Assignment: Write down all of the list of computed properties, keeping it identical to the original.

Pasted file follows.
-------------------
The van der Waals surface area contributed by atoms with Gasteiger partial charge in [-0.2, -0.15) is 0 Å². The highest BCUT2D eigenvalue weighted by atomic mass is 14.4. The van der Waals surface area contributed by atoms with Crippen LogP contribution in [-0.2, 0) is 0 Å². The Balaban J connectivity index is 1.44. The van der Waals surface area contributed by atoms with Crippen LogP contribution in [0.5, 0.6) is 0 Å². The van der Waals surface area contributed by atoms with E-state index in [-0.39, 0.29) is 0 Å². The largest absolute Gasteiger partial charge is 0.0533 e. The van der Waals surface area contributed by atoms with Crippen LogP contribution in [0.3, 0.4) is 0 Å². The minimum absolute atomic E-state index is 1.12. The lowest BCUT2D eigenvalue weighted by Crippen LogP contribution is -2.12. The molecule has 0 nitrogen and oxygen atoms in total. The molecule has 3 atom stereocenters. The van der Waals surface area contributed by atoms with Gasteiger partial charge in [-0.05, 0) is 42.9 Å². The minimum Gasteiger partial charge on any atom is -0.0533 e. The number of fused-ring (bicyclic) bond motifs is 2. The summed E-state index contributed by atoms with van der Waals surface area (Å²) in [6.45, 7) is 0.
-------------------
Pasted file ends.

The van der Waals surface area contributed by atoms with Gasteiger partial charge in [-0.2, -0.15) is 0 Å². The highest BCUT2D eigenvalue weighted by atomic mass is 14.4. The van der Waals surface area contributed by atoms with Crippen LogP contribution in [-0.2, 0) is 0 Å². The Balaban J connectivity index is 1.44. The van der Waals surface area contributed by atoms with Crippen LogP contribution in [0.5, 0.6) is 0 Å². The van der Waals surface area contributed by atoms with E-state index in [-0.39, 0.29) is 0 Å². The largest absolute Gasteiger partial charge is 0.0533 e. The van der Waals surface area contributed by atoms with Crippen LogP contribution in [0.3, 0.4) is 0 Å². The minimum absolute atomic E-state index is 1.12. The lowest BCUT2D eigenvalue weighted by Crippen LogP contribution is -2.12. The molecule has 0 nitrogen and oxygen atoms in total. The molecule has 3 atom stereocenters. The van der Waals surface area contributed by atoms with Gasteiger partial charge in [-0.05, 0) is 42.9 Å². The minimum Gasteiger partial charge on any atom is -0.0533 e. The number of fused-ring (bicyclic) bond motifs is 2. The summed E-state index contributed by atoms with van der Waals surface area (Å²) in [6.45, 7) is 0.